The 15 Minute Forum last night was led by Learning Innovator, Jody Chan. During the session, Jody shared what flipped learning is and how she has been using it in her classroom.
Essentially, flipped learning involves students accessing some of the instructional aspects of the learning at home, via video links etc, instead of during the lesson. This then allows the teacher to focus on assessing their knowledge, challenging their misconceptions and deepening their learning during the lesson, by building on the foundation knowledge they have acquired at home.
The following video explains the approach:
So, the teacher will need to find an instructional video and then set it for the students to watch at home. If it’s to be successful, the teacher needs to ensure that they watch the video beforehand and then carefully plan some questions for the students to do the next lesson. The questions need to be carefully though through. They will need to:
- Ensure that they elicit whether the students have picked up the key knowledge;
- Identify any misconceptions;
- Deepen the learning, beyond surface knowledge.
How do you know they’ve done it? Students need to bring in notes that they’ve made from watching the video. This is another advantage of this approach – it develops the lost skill of note taking. Although this will need to be modelled with them beforehand, if they are to be effective. If they don’t do it they are sanctioned in the same way they would be if they didn’t do a ‘traditional’ homework. Another student can then be asked to explain the key concepts to them.
There are a number of different sources of instructional video:
A good approach is to give 2 or 3 videos on a topic for students to watch, for variety and breadth. The instruction doesn’t have to come from watching a video. There are a number of other ways that this can be done:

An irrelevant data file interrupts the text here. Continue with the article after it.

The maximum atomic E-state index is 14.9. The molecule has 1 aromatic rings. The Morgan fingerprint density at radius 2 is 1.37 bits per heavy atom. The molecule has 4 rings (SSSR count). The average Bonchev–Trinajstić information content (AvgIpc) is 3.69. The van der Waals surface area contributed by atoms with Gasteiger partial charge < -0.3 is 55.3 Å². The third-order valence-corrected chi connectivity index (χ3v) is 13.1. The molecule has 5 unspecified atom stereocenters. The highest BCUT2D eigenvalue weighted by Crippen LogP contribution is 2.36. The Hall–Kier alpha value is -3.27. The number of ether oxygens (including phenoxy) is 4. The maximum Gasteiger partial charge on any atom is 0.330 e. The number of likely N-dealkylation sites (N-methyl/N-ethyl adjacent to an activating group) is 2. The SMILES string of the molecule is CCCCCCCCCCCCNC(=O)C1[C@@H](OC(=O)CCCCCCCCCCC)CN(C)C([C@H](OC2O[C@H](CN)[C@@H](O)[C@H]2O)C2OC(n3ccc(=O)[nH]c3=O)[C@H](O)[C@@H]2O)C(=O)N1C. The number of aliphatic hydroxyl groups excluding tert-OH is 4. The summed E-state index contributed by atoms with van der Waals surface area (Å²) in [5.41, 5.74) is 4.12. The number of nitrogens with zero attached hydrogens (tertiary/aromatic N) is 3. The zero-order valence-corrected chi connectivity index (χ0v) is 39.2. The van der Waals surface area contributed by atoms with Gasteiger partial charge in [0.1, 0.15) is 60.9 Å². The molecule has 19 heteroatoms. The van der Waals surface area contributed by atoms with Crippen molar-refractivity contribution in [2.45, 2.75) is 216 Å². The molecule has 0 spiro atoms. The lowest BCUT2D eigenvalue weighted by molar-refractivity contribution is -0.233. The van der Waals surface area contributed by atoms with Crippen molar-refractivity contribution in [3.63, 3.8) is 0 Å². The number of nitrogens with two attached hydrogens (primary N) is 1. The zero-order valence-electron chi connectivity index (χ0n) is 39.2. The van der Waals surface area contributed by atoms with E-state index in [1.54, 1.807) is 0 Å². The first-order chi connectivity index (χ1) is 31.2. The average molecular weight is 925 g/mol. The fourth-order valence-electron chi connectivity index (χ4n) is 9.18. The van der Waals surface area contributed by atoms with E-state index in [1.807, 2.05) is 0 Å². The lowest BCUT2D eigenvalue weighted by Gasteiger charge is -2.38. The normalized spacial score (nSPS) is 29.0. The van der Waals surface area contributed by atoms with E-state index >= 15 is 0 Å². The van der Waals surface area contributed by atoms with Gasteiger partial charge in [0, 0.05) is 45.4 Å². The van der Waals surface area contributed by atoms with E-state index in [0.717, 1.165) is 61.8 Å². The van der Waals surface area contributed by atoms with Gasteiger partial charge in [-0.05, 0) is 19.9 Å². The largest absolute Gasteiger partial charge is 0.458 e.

It’s important to understand that students need to be trained to do this well – they’re not always great at change. So you have to accept that the first few times it may not go to plan, but stick with it, as it’s worth it. It’s also important to stress that it should never be a complete replacement for instruction from the teacher – as of course, this is what teaching is about! It is however, a great alternative to use from time to time, to develop important skills with students.
A few final points:
- It’s great for generating discussion. Often students will find alternative sites to get further information and then bring these ideas to the lesson.
- It gives the teacher the opportunity to pick up on and address misconceptions, but……
- Think about and plan your questions carefully – so as you pick up misconceptions. There is a risk from this kind of instruction that if left unchecked, misconceptions could become embedded.
- One things that it has done is given students the confidence to ask and answer questions – especially ones who have been reticent about doing so in the past. when asked why, they say it’s because they know some of the stuff, before they come to the lesson – so they feel more confident.
- It can be a really useful way of (a) introducing a new topic and (b) consolidating learning over a topic.